“All men will become brothers,” wrote Friedrich Schiller in his “Ode to Joy.” The optimism reflected in his lyrics in Beethoven’s Ninth Symphony, which was performed for the leaders at the G20 summit in Hamburg, felt a world away. Fierce or smoldering regional conflicts continue in the Middle East, in the Ukraine and around the islands of the East China Sea, and the increasingly strategic rivalry between Iran and Saudi Arabia, not to mention unpredictable North Korea, add up to a pretty depressing picture.
Can the tried-and-tested model of global cooperation in supranational institutions survive, or will it disintegrate in the ongoing conflict of national interests? The new US administration is leading the paradigm shift, and at the end of the day, the G20 summit had no answer.
But this should not distort our view of long-term trends. Future trends in energy, in my opinion, are creating opportunities for a better and more peaceful life for human beings on our planet. That may sound surprising. In the year 2000 the Washington-based Center for Strategic and International Studies wrote: “Geopolitics and energy existed in a symbiotic relationship for most of the 20th century; there is little doubt that this symbiosis will continue.” Is this pessimistic prediction still valid?
I don’t think so. It is true that up to now energy was usually at the center of struggles for power and affluence. Fossil fuels, especially oil, are an integral part of any geopolitical crisis cocktail, like the vodka in James Bond’s martini. But the era of fossil fuels is coming slowly but surely to an end. Not because it is becoming increasingly more scarce, as we used to fear – we are leaving fossil fuels before they leave us. Because renewable energies are becoming increasingly more competitive and we’re reaching another limit: the limit to which the atmosphere can absorb greenhouse gases.
By the middle of this century at the latest, electricity will be the new oil.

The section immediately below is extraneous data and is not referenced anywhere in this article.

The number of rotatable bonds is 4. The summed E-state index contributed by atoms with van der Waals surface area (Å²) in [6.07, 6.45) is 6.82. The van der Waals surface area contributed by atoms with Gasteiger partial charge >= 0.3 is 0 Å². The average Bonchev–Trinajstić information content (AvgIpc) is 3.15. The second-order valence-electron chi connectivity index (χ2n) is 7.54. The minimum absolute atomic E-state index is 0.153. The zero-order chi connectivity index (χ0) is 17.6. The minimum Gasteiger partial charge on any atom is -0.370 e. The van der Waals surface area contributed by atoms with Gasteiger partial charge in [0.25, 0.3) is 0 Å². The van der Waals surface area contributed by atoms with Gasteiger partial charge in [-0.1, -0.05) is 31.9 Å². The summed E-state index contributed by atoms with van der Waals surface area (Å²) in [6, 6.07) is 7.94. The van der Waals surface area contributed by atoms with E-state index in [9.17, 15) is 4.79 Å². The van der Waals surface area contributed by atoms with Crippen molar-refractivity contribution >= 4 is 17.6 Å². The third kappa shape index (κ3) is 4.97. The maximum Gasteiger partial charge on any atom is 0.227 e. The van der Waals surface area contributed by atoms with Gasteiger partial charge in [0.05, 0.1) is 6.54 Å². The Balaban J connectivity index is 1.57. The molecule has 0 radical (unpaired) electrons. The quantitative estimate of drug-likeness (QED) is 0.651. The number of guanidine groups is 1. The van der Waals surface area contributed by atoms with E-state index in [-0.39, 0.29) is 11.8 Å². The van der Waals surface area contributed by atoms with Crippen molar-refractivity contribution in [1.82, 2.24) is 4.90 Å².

That is why the switch to renewable energies is well underway globally, although it will take well into the second half of this century to complete. But in the coming decades, oil and gas will be increasingly less important trump cards in geopolitical poker. OPEC and its members are already fully aware of this. The power of the cartel is waning, not least because an increasing number of countries are focusing on renewable energy and energy efficiency – which will also reduce their dependence on fossil fuel imports.
By the middle of this century at the latest, electricity will be the new oil, and to an increasing extent, this electricity will be produced from renewable energy forms and used increasingly for heating and transport. The electrical society of the long-term future will no longer be based on oil, gas and coal, but on wind, solar energy and other renewable energy sources.
This will also increasingly change the geopolitical landscape because power struggles for wind and sun are pointless. It is capital and innovation that are needed above all to access renewable energy sources, and in principle both are available worldwide.
I’m not saying that renewable energy forms will bring global peace for all eternity. There are too many other causes of conflict, for example, access to drinking water. But we will see that the access to energy will lose some of its huge significance as one of the strategic causes of geopolitical conflicts. A world which relies on wind and solar energy can be more peaceful than the world of the fossil fuel era – providing we take the opportunity seriously.
Renewable energy forms on their own will not make the world a more brotherly place the way Schiller had in mind, but they can improve the conditions for it. Advances in the way energy is used has always been a sign of human progress overall. At this stage, we can only hazard a guess at what changes in society the transition from fossil fuels to renewable energy forms will bring. But why should this transition change the world less than industrialization based on fossil fuels did?
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